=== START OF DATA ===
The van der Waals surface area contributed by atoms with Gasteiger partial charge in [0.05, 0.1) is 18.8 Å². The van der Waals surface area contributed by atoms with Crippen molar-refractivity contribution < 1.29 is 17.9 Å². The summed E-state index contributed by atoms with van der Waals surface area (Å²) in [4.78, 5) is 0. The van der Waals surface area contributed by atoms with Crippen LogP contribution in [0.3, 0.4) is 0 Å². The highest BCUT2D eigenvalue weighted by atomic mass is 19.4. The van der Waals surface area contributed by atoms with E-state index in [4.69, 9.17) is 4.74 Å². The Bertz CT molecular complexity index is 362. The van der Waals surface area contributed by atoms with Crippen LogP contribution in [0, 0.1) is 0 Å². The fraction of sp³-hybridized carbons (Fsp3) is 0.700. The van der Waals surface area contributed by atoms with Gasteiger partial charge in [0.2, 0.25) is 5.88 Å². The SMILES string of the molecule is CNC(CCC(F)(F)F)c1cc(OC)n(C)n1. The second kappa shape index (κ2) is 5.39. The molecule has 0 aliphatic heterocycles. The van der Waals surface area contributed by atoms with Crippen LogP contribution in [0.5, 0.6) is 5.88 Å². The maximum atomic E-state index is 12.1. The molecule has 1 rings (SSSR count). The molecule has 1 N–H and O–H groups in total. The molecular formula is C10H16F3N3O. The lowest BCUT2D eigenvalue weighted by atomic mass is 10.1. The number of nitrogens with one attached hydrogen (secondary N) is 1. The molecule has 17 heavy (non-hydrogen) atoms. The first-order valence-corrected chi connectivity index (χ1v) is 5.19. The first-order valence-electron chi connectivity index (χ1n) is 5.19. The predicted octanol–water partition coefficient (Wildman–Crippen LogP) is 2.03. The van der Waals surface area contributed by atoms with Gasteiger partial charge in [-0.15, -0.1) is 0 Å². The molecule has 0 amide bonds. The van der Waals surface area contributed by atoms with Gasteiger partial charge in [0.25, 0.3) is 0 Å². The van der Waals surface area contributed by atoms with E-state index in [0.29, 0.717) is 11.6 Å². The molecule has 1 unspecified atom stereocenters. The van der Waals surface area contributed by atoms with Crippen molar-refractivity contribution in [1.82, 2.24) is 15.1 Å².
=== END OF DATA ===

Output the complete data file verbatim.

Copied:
The van der Waals surface area contributed by atoms with Gasteiger partial charge in [0.05, 0.1) is 18.8 Å². The van der Waals surface area contributed by atoms with Crippen molar-refractivity contribution < 1.29 is 17.9 Å². The summed E-state index contributed by atoms with van der Waals surface area (Å²) in [4.78, 5) is 0. The van der Waals surface area contributed by atoms with Crippen LogP contribution in [0.3, 0.4) is 0 Å². The highest BCUT2D eigenvalue weighted by atomic mass is 19.4. The van der Waals surface area contributed by atoms with E-state index in [4.69, 9.17) is 4.74 Å². The Bertz CT molecular complexity index is 362. The van der Waals surface area contributed by atoms with Crippen LogP contribution in [0, 0.1) is 0 Å². The fraction of sp³-hybridized carbons (Fsp3) is 0.700. The van der Waals surface area contributed by atoms with Gasteiger partial charge in [0.2, 0.25) is 5.88 Å². The SMILES string of the molecule is CNC(CCC(F)(F)F)c1cc(OC)n(C)n1. The second kappa shape index (κ2) is 5.39. The molecule has 0 aliphatic heterocycles. The van der Waals surface area contributed by atoms with Crippen LogP contribution in [0.5, 0.6) is 5.88 Å². The maximum atomic E-state index is 12.1. The molecule has 1 rings (SSSR count). The molecule has 1 N–H and O–H groups in total. The molecular formula is C10H16F3N3O. The lowest BCUT2D eigenvalue weighted by atomic mass is 10.1. The number of nitrogens with one attached hydrogen (secondary N) is 1. The molecule has 17 heavy (non-hydrogen) atoms. The first-order valence-corrected chi connectivity index (χ1v) is 5.19. The first-order valence-electron chi connectivity index (χ1n) is 5.19. The predicted octanol–water partition coefficient (Wildman–Crippen LogP) is 2.03. The van der Waals surface area contributed by atoms with Gasteiger partial charge in [-0.15, -0.1) is 0 Å². The molecule has 0 amide bonds. The van der Waals surface area contributed by atoms with Gasteiger partial charge in [0.25, 0.3) is 0 Å². The van der Waals surface area contributed by atoms with E-state index in [0.29, 0.717) is 11.6 Å². The molecule has 1 unspecified atom stereocenters. The van der Waals surface area contributed by atoms with Crippen molar-refractivity contribution in [1.82, 2.24) is 15.1 Å².